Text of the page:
Paul Pringle

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Paul Martin Pringle
Born1956 (age 65–66)
Alma materCalifornia State University, Northridge, Pennsylvania State University
Spouse
Joanna E. Pringle (née Brooke Johnson)
(m. 1985)

Paul Pringle (born 1956) is an American investigative journalist for the Los Angeles Times[1] and author of the July 2022 book Bad City: Peril and Power in the City of Angels (Celadon Books, 2022).

Biography[edit]

He earned a B.A. from Cal State Northridge in 1978,[2] majoring in political science and journalism, and the next year received a master's degree in journalism from Penn State, where he was a columnist for The Daily Collegian.

Before joining the Los Angeles Times in 2001, Pringle worked as West Coast bureau chief for The Dallas Morning News from 1998 to 2001 and as Los Angeles bureau chief for Copley News Service from 1984 to 1998. He also worked as a stringer for The Tampa Tribune and taught journalism part-time at Cal State Northridge.

Career[edit]

Pringle is an investigative reporter at the Los Angeles Times. He has covered stories that include the 2004 California wildfires, exposing corruption in the Service Employees International Union, misspending in Los Angeles's community colleges, corruption in Bell, California, abuses by the Coliseum Commission, drug use by former USC Keck School of Medicine Dean Carmen Puliafito and a subsequent lack of response by the Pasadena Police Department, and the alleged abuse of women by USC gynecologist George Tyndall.[3]

His book, Bad City: Peril and Power in the City of Angels, is a behind-the-scenes look at his investigation into Puliafito and the consequent exposure of corruption at USC, the Pasadena Police Department, and the Los Angeles Times. The book was published by Celadon Books in 2022. It describes his year-long struggle to get the story of Puliafito's drug-fueled sexual activities published. Pringle's reporting on the case began with a March 2016 overdose incident, but his superiors at the Times refused to publish the story, because they did not want to offend USC.[4] He and colleagues persisted, continuing to research the case, until the Times finally published the report in July 2017, long after Puliafito had resigned as dean.[5] Katie Benner of the New York Times said that "Pringle’s fast-paced book is a master class in investigative journalism," adding "Pringle delivers his account in a torrent of sharp storytelling and righteous score-settling that might seem petty if the stakes were not so grave."[4]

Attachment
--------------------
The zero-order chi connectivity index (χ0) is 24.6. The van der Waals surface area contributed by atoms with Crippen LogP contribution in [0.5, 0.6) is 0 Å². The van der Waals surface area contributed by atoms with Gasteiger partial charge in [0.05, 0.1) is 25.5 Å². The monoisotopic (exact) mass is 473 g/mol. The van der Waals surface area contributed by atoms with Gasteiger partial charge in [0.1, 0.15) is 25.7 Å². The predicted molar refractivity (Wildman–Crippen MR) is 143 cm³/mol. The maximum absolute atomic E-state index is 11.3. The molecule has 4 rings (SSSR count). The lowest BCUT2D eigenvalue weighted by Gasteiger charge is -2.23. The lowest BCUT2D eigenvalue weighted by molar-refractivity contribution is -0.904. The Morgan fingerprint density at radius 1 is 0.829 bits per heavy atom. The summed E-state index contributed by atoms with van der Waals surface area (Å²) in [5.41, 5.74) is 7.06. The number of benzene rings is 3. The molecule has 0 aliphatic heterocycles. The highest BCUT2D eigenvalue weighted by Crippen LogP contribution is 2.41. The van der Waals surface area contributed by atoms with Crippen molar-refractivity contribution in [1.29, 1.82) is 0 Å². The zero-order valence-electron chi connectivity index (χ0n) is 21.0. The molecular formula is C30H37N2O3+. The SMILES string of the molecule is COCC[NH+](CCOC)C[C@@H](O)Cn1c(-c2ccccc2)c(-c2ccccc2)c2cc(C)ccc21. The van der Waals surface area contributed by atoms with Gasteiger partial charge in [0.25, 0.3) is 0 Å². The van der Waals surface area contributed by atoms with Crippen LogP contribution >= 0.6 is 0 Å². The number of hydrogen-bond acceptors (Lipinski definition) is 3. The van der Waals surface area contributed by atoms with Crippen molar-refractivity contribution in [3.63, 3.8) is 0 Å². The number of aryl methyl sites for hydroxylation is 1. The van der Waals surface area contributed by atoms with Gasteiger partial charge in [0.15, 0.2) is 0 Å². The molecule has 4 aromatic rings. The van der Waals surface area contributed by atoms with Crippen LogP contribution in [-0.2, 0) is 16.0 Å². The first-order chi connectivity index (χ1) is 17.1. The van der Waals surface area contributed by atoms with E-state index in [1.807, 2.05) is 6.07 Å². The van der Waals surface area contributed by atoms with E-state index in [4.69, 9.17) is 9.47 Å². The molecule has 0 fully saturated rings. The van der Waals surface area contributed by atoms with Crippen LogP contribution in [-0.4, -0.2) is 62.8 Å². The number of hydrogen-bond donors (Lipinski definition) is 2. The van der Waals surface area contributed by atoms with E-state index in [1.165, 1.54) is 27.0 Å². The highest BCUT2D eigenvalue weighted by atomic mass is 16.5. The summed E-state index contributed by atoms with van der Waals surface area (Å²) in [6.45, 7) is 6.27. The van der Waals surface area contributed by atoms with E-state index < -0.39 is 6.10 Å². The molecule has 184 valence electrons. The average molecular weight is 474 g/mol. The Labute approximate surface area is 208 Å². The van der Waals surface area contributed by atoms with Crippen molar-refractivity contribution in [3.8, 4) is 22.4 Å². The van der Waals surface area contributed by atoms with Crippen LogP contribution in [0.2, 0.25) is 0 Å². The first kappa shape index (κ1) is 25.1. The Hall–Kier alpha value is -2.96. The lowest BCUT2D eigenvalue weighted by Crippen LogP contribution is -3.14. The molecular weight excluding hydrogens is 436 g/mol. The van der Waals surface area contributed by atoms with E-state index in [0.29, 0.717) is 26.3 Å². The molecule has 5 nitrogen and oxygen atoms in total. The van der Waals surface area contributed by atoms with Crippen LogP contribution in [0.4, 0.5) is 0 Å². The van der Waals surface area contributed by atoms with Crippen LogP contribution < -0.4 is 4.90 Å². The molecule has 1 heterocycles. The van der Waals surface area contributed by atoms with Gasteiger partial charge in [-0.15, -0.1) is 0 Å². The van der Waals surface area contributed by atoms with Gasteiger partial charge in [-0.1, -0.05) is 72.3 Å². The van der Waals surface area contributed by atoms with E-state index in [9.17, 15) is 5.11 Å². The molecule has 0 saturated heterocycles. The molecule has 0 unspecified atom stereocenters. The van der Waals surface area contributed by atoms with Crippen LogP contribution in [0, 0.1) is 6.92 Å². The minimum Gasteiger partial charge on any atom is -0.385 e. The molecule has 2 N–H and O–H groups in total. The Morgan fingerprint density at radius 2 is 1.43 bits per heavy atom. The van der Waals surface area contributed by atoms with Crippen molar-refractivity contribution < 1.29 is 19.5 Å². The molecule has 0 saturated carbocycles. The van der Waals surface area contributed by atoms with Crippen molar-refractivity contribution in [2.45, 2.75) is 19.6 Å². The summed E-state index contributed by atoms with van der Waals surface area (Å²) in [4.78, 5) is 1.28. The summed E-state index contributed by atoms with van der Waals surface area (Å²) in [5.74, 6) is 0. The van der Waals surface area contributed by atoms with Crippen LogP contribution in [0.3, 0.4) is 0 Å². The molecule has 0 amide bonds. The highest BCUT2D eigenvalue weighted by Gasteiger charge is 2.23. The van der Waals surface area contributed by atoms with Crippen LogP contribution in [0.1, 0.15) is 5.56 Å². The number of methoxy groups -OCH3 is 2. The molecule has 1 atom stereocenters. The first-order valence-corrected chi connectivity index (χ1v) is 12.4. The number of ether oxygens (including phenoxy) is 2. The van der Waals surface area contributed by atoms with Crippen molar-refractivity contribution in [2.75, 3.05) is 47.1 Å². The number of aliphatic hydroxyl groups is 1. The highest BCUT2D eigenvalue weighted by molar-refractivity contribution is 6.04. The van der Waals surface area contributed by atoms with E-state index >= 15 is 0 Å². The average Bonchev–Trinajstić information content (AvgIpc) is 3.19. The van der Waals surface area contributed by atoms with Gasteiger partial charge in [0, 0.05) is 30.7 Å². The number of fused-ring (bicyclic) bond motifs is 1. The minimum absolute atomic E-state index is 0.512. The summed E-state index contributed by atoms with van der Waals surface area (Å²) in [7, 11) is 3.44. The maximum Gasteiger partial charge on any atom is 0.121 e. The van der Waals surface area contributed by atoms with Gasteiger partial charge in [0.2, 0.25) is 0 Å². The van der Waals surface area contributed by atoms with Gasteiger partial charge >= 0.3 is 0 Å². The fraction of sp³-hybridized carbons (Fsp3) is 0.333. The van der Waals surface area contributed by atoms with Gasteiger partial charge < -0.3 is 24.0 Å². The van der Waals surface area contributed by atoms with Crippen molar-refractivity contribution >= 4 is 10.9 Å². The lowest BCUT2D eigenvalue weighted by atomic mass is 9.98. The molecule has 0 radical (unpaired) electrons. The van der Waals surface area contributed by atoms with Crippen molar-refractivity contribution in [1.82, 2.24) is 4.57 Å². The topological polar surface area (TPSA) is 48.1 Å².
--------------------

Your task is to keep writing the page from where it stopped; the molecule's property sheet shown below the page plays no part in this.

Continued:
Awards[edit]

References[edit]

  1. ^ Paul Pringle (2009-05-31). "USC stays silent about NCAA investigation - latimes". Articles.latimes.com. Retrieved 2016-12-06.
  2. ^ Ali, Leena (April 22, 2019). "CSUN Alumnus Wins Pulitzer Prize for Investigative Journalism". Csunshinetoday.csun.edu. Retrieved April 23, 2019.
  3. ^ a b "Paul Pringle". Los Angeles Times.
  4. ^ a b Benner, Katie (July 13, 2022). "Book review: U.S.C. Sex Scandals and the Paper That Tried to Cover Them Up". The New York Times. Retrieved 14 July 2022.
  5. ^ "An overdose, a young companion, drug-fueled parties: The secret life of a USC med school dean". Los Angeles Times. July 17, 2017. Retrieved 14 July 2022.
  6. ^ a b "Pulitzer Prize Winners". Pulitzer.org. Retrieved 25 November 2021.
  7. ^ Joe Mozingo (February 17, 2009). "Times' Paul Pringle wins George Polk Award for SEIU stories - latimes". Articles.latimes.com. Retrieved 2016-12-06.
  8. ^ "Paul Pringle wins Polk Award for labor reporting". Latimesblogs.latimes.com. 17 February 2009. Retrieved 6 December 2016.
  9. ^ "SPJ/LA Announces Journalism Award Winners « Society of Professional Journalists – Greater Los Angeles Chapter". 23 January 2010. Archived from the original on 2010-01-23. Retrieved 25 November 2021.
  10. ^ "The Pulitzer Prizes". Pulitzer.org. Retrieved 2016-12-06.
  11. ^ "Los Angeles Times wins Bingham Prize for "Billions to Spend"". Nieman.harvard.edu. Retrieved 25 November 2021.
  12. ^ "The Los Angeles Times Wins 29th Annual Brechner Award – Brechner Center for Freedom of Information". Brechner.org.